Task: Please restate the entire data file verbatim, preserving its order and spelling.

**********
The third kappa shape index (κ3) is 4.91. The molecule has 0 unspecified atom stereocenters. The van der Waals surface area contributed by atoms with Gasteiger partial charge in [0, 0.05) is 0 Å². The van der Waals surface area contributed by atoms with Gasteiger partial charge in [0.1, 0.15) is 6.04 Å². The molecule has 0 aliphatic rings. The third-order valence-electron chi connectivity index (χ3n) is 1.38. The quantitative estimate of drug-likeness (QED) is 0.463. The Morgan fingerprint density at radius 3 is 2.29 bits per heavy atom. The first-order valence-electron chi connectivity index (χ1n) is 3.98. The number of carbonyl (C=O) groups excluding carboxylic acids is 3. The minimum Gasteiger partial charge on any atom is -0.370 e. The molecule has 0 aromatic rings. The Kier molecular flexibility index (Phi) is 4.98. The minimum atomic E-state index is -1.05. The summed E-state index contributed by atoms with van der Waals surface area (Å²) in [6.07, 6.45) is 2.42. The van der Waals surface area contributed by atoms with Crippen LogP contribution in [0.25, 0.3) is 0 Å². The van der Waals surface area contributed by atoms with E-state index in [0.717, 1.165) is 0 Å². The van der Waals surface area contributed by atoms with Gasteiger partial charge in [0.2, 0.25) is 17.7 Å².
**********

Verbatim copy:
The third kappa shape index (κ3) is 4.91. The molecule has 0 unspecified atom stereocenters. The van der Waals surface area contributed by atoms with Gasteiger partial charge in [0, 0.05) is 0 Å². The van der Waals surface area contributed by atoms with Gasteiger partial charge in [0.1, 0.15) is 6.04 Å². The molecule has 0 aliphatic rings. The third-order valence-electron chi connectivity index (χ3n) is 1.38. The quantitative estimate of drug-likeness (QED) is 0.463. The Morgan fingerprint density at radius 3 is 2.29 bits per heavy atom. The first-order valence-electron chi connectivity index (χ1n) is 3.98. The number of carbonyl (C=O) groups excluding carboxylic acids is 3. The minimum Gasteiger partial charge on any atom is -0.370 e. The molecule has 0 aromatic rings. The Kier molecular flexibility index (Phi) is 4.98. The minimum atomic E-state index is -1.05. The summed E-state index contributed by atoms with van der Waals surface area (Å²) in [6.07, 6.45) is 2.42. The van der Waals surface area contributed by atoms with Crippen LogP contribution in [0.25, 0.3) is 0 Å². The van der Waals surface area contributed by atoms with E-state index in [0.717, 1.165) is 0 Å². The van der Waals surface area contributed by atoms with Gasteiger partial charge in [0.2, 0.25) is 17.7 Å².